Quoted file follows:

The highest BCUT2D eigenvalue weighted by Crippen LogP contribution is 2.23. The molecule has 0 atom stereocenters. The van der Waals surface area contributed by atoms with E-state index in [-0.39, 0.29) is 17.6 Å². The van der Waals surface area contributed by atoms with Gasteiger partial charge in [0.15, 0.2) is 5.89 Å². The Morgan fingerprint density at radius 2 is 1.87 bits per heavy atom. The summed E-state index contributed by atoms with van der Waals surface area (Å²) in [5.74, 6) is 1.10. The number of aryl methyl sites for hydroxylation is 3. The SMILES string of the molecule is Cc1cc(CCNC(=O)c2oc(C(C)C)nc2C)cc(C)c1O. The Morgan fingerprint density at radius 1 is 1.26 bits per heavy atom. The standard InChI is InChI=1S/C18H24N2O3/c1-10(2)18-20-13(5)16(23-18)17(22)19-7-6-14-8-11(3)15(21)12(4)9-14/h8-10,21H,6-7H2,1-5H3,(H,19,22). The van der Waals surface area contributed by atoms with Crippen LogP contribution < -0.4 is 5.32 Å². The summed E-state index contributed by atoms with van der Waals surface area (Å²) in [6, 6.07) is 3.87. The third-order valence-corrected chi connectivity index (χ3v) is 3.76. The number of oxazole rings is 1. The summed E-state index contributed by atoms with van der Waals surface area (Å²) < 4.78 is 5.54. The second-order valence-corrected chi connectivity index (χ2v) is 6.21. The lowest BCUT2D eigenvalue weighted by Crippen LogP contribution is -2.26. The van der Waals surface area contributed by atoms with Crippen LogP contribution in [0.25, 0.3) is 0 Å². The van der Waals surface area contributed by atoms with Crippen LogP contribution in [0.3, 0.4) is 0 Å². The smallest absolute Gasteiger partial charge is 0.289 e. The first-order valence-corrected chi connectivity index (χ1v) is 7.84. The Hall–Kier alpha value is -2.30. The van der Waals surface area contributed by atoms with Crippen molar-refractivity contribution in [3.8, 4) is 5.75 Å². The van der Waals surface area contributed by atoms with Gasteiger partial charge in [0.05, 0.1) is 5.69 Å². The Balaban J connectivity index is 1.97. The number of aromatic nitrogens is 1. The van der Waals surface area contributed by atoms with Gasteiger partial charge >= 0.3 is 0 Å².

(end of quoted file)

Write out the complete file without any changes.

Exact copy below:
The highest BCUT2D eigenvalue weighted by Crippen LogP contribution is 2.23. The molecule has 0 atom stereocenters. The van der Waals surface area contributed by atoms with E-state index in [-0.39, 0.29) is 17.6 Å². The van der Waals surface area contributed by atoms with Gasteiger partial charge in [0.15, 0.2) is 5.89 Å². The Morgan fingerprint density at radius 2 is 1.87 bits per heavy atom. The summed E-state index contributed by atoms with van der Waals surface area (Å²) in [5.74, 6) is 1.10. The number of aryl methyl sites for hydroxylation is 3. The SMILES string of the molecule is Cc1cc(CCNC(=O)c2oc(C(C)C)nc2C)cc(C)c1O. The Morgan fingerprint density at radius 1 is 1.26 bits per heavy atom. The standard InChI is InChI=1S/C18H24N2O3/c1-10(2)18-20-13(5)16(23-18)17(22)19-7-6-14-8-11(3)15(21)12(4)9-14/h8-10,21H,6-7H2,1-5H3,(H,19,22). The van der Waals surface area contributed by atoms with Crippen LogP contribution < -0.4 is 5.32 Å². The summed E-state index contributed by atoms with van der Waals surface area (Å²) in [6, 6.07) is 3.87. The third-order valence-corrected chi connectivity index (χ3v) is 3.76. The number of oxazole rings is 1. The summed E-state index contributed by atoms with van der Waals surface area (Å²) < 4.78 is 5.54. The second-order valence-corrected chi connectivity index (χ2v) is 6.21. The lowest BCUT2D eigenvalue weighted by Crippen LogP contribution is -2.26. The van der Waals surface area contributed by atoms with Crippen LogP contribution in [0.25, 0.3) is 0 Å². The van der Waals surface area contributed by atoms with Crippen LogP contribution in [0.3, 0.4) is 0 Å². The smallest absolute Gasteiger partial charge is 0.289 e. The first-order valence-corrected chi connectivity index (χ1v) is 7.84. The Hall–Kier alpha value is -2.30. The van der Waals surface area contributed by atoms with Crippen molar-refractivity contribution in [3.8, 4) is 5.75 Å². The van der Waals surface area contributed by atoms with Gasteiger partial charge in [0.05, 0.1) is 5.69 Å². The Balaban J connectivity index is 1.97. The number of aromatic nitrogens is 1. The van der Waals surface area contributed by atoms with Gasteiger partial charge >= 0.3 is 0 Å².